Teaching kids the ABCs of cooking

Teaching kids the A-B-C's of COOKING

By: Jason Haug, Program and Project Management Officer, Ottawa Public Health

 It's no secret that things have changed with time. On average, our phones are a little bit smarter, our coffees are a little bit taller, and we've all become quite a bit busier. What hasn't changed is that meals and snacks made from wholesome ingredients are still the best choice for health.

The tricky part about eating and cooking is making sense of all the information coming from many different sources telling us what is "healthy." The good news is that the answer is not tricky or complex. It's actually quite simple, and a great rule of thumb can be summarized in one short sentence: get back to basics. Back to basics means eating foods in their natural state, limiting processed foods as much as possible, and cooking healthy meals from scratch. For example, eating rolled oats with added fruit for breakfast instead of refined ready-to-eat fruit-flavoured cereal that have added sugar. Rediscover cooking and take pleasure in creating healthy meals for you and your family. Your children can learn to help out in the kitchen in age-appropriate ways. Not only does this help the family to eat better, but it also teaches kids the food skills they will use for the rest of their life. 


"Food skills" are the set of skills a person uses to prepare safe, nutritious and culturally appropriate foods. This includes reading nutrition labels, planning and shopping for a meal, and preparing meals: chopping, dicing, slicing, stirring, mixing, cooking, using recipes, and having a sense of different textures and tastes of food. 

As a parent you might not know where to start or when it is appropriate to introduce certain food skills to your child. At Ottawa Public Health we use the NutriStep Screening tool (nutritionscreen. ca), which provides great information about nutrition and physical activity levels.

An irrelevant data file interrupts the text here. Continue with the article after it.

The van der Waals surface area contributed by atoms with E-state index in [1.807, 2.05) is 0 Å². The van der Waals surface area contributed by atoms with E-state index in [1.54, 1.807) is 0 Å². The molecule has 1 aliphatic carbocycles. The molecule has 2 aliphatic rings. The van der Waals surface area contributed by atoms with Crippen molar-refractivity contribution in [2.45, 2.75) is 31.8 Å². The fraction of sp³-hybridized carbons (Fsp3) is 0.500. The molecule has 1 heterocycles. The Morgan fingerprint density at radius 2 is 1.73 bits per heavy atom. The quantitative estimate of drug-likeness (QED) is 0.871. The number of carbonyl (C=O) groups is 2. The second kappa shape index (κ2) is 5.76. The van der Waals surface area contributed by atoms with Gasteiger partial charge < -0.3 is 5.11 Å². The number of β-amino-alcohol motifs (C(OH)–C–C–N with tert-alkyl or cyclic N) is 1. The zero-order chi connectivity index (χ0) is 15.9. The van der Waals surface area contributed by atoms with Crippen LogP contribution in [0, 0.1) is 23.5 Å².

As children grow and develop there are many opportunities to build food skills. 

AT 30 MONTHS... 

At 30 months, you can include your child in the grocery shopping experience. Keep in mind their attention span is limited. You can keep children interested by asking them questions or describing the items that you are buying and serving at home. You can make a game of it, or just talk about what's in your cart. For example, "this is a banana," "carrots are orange," or "apples are round." Your child should be able to join three or more words together at this point, so have them say it back to you. At 30 months, they start to act out daily routines. This can help build food skills concepts. A great thing to do together is to pretend to cook with simple items found in your kitchen or in the toy box. 


At the age of three you can encourage your children to take on some simple activities by themselves. This will help teach them to become independent. This is the age where motor skills are developing; ask your child to help out with twisting lids off jars or sorting pots and lids. Three year olds also enjoy gluing, painting, and drawing. A fun activity could be identifying healthy foods, drawing them on a sheet of paper, and then cutting and gluing them on a paper plate. Just make sure your child fills half the plate with colourful vegetables and fruits! 


Four is the age parents tend to hear a lot of questions. "Why?" and "what are you doing" are big ones, which makes this a great opportunity to introduce kids to Canada's Food Guide. Review the four food groups, and ask your child to identify a favourite food from each group. You can also relate food lessons back to colour identification. For example, ask your child to point to the crayon he or she would use to draw a carrot. 

Take time to let your child observe you making a recipe, and do your best to answer questions about what foods you are using, why you are putting them together, and how you are cooking them. 


You might have a detective on your hands at this age! Five-year-old kids love a good mystery. You can play games like "I Spy" to focus on healthy foods at the grocery store: "I spy with my little eye, something that is green." Let them help with activities like scrubbing and washing vegetables and fruit, adding ingredients to a bowl, and tearing lettuce to make a salad. Encourage your child to pitch in and help set the table, as this will make them feel important and included in meal planning. A good book suggestion for this age is "The Very Hungry Caterpillar" by Eric Carle. This book can help you teach your child about eating when they are hungry and stopping when they are full. 

For more information, visit ottawa.ca/health or call 613-580-6744 (TTY: 613-580-9656). You can also connect with OPH on Facebook (facebook.com/ottawahealth), Tumblr (ottawahealth.tumblr.com), Twitter (@OttawaHealth) and on Pinterest (www.pinterest.com/otthealthsante



Want to speak with a Registered Dietitian?

  • Call Telehealth Ontario and ask to speak with a Registered Dietitian. Available Monday-Friday 9am-5pm at 1-866-797-0000 (TTY: 1-866-797-0007)



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